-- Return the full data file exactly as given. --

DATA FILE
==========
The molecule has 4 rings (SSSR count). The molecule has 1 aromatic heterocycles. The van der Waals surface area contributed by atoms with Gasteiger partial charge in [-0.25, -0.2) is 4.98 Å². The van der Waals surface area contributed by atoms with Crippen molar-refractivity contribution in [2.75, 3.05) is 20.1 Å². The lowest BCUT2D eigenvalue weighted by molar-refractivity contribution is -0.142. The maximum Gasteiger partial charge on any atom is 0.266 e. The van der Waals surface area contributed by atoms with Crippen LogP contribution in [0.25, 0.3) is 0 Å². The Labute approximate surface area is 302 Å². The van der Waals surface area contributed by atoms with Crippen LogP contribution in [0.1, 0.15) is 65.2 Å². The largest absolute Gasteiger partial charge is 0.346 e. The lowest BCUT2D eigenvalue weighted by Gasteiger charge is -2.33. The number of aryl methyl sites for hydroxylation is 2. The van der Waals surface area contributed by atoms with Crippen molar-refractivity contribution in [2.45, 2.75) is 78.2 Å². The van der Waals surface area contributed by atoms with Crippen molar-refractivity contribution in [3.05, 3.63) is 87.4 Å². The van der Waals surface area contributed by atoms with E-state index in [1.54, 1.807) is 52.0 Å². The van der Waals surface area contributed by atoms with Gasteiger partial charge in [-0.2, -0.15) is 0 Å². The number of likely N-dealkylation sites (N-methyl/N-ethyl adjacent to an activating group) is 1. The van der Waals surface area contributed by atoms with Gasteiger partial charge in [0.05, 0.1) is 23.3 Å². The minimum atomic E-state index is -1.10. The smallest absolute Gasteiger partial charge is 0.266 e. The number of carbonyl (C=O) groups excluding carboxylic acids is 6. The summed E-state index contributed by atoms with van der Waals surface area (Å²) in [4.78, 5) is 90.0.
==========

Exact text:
The molecule has 4 rings (SSSR count). The molecule has 1 aromatic heterocycles. The van der Waals surface area contributed by atoms with Gasteiger partial charge in [-0.25, -0.2) is 4.98 Å². The van der Waals surface area contributed by atoms with Crippen molar-refractivity contribution in [2.75, 3.05) is 20.1 Å². The lowest BCUT2D eigenvalue weighted by molar-refractivity contribution is -0.142. The maximum Gasteiger partial charge on any atom is 0.266 e. The van der Waals surface area contributed by atoms with Crippen LogP contribution in [0.25, 0.3) is 0 Å². The Labute approximate surface area is 302 Å². The van der Waals surface area contributed by atoms with Crippen LogP contribution in [0.1, 0.15) is 65.2 Å². The largest absolute Gasteiger partial charge is 0.346 e. The lowest BCUT2D eigenvalue weighted by Gasteiger charge is -2.33. The number of aryl methyl sites for hydroxylation is 2. The van der Waals surface area contributed by atoms with Crippen molar-refractivity contribution in [2.45, 2.75) is 78.2 Å². The van der Waals surface area contributed by atoms with Crippen molar-refractivity contribution in [3.05, 3.63) is 87.4 Å². The van der Waals surface area contributed by atoms with E-state index in [1.54, 1.807) is 52.0 Å². The van der Waals surface area contributed by atoms with Gasteiger partial charge in [-0.2, -0.15) is 0 Å². The number of likely N-dealkylation sites (N-methyl/N-ethyl adjacent to an activating group) is 1. The van der Waals surface area contributed by atoms with Gasteiger partial charge in [0.05, 0.1) is 23.3 Å². The minimum atomic E-state index is -1.10. The smallest absolute Gasteiger partial charge is 0.266 e. The number of carbonyl (C=O) groups excluding carboxylic acids is 6. The summed E-state index contributed by atoms with van der Waals surface area (Å²) in [4.78, 5) is 90.0.